As I leave this class, I am still investigating the answers to some of my questions.  For instance,  I am still slightly unsure as to how to properly link/reference information located on the internet, I am continuing to learn more about the Creative Commons and attributions, etc.  I leave this class with a shift in thinking and a true appreciation for the power of social media but also with a continued sense of the need to be critical of these tools as I move forward as a professional.  There is still so much to learn!

Finally, as I mentioned during my presentation, I came across an article titled Combating Myths About Distance Education by Todd Gilman which explores the challenges of online and distance education programs.  To briefly summarize, Gilman contends that many “problems” noted in online programs can also exist within face-to-face or mixed mode delivery courses.  He says, “any classroom, whether it’s the face-to-face, online-only, or hybrid variety, is only as good as the people in it. If both teachers and students are prepared, responsive, and engaged, things run remarkably well.” 

I must say that comments and collaboration from you as mentors, classmates, and guest presenters and from Alec as our instructor, has been an extremely valuable part of this class.  Distance learning really is only as good as the people involved (similar to what Linda mentioned in one of her blogposts about online communities) and you have been FABULOUS!  Thank you, everyone. 

This has proven to be a truly authentic learning experience and one that was enhanced with the use of technology.  I know I need to keep you in my network!

The Future of Education? Final Reflections

•November 30, 2010 • 4 Comments

Summary of Learning:

This video was created as a means of showcasing my final reflections on our ECI 831 class.  As captured in my series of TOP 10 COUNTDOWN posts, some highlights of our course included discussions around social media, open education, remixing, creative commons, creativity, incorporation of web 2.0 tools into classrooms to enhance student learning, personal learning environments, trust, 21st century literacies, etc.  

During our first class, Dr. Alec Couros mentioned he hoped this class would push our boundaries as educators in relation to social media and open education.  I must say, by limits HAVE been tested.  I can honestly say I am exiting the class with a much broader perspective on teaching and learning in a networked world than I began with.  The exceptional modeling and hands-on practice in relation to various social networking tools and their application to education has been eye-opening and extremely rewarding.  Hope you enjoy the video I produced in attempt to capture some of my course learnings.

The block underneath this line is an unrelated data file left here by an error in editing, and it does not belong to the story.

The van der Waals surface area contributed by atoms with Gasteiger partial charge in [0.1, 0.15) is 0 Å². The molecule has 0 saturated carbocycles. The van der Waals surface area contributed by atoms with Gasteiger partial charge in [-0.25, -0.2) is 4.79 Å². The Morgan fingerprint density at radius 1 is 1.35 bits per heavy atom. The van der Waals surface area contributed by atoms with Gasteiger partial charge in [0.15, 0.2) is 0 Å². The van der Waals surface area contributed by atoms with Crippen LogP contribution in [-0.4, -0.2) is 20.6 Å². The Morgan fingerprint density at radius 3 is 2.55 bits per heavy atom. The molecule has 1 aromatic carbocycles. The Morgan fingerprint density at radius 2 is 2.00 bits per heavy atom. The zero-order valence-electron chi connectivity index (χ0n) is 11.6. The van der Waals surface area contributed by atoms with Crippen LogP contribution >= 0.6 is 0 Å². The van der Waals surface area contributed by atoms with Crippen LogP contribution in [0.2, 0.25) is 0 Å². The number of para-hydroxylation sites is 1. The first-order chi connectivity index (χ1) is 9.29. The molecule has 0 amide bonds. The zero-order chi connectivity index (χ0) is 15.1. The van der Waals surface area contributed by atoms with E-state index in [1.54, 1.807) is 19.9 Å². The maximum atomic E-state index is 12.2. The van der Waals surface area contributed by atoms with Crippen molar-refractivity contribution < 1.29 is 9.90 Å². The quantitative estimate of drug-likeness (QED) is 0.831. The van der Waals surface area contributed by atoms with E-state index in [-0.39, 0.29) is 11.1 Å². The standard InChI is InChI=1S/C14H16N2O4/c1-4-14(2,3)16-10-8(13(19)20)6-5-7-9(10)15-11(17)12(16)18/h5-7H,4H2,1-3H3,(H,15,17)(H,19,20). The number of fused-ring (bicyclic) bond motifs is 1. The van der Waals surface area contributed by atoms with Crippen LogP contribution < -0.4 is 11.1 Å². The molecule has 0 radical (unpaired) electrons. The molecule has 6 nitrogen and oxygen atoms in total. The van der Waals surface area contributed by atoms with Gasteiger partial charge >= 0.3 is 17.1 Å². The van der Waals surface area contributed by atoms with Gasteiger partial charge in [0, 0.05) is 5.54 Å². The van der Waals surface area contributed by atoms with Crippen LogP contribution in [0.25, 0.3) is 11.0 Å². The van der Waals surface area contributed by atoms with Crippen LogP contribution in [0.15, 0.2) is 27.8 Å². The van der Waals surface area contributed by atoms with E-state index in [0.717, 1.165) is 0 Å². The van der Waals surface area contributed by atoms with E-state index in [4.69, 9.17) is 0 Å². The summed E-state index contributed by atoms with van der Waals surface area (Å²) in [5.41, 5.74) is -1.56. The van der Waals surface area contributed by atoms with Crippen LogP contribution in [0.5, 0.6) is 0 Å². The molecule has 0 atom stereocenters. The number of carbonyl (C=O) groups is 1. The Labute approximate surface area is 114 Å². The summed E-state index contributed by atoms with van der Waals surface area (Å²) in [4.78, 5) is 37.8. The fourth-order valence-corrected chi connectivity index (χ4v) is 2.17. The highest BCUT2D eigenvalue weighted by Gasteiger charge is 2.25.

Video Creation Process:   

The following is a short summary of the video creation process.  Throughout this class, I have benefited from the transparency of my classmates in explaining their process of learning.  As a result, I am hoping this summary is useful to someone…  

In relation to the creation of this video, I was inspired by The Lost Generation video and attempted a remix.  I created my own text  based on my Top 10 Reflections and incorporated Creative Commons music and pictures in the production. 

Being that I don’t own any video editing software, I was unsure as to where to start with this assignment.  After some experimentation, I decided to use Movie Maker Live.  It’s features were somewhat limited and it took me a significant amount of time to figure out how to add music and narration.  I ended up creating two audio tracks in Audacity then exporting it as one .wav file to import into Movie Maker Live.  There is likely an easier way, but this is what I did after a series of trial and error.  I felt Movie Maker Live would be a simple tool to use in terms of uploading to YouTube for publishing purposes which is why I stuck with it. 

In creating the scrolling text in the video, I intially thought it would be very simple to ‘reverse’ scroll the document.  After spending much time on Google, the solutions I found seemed too daunting.  For instance, a tips and tricks website directed me to download a virtual dubbing software and then proceed with reversing the clip.  Another YouTube video instructed me on how to take a series of screenshots to give the illusion of the reverse.   In addition, I attempted to ask experts via my personal network but was unable to obtain any concrete solutions.  As a result, I made the decision to reverse the text manually rather than scroll the information backwards.  The effect is not quite the same as in the original Lost Generation video, but it has similar impact.  It also puts my own creative twist on the production.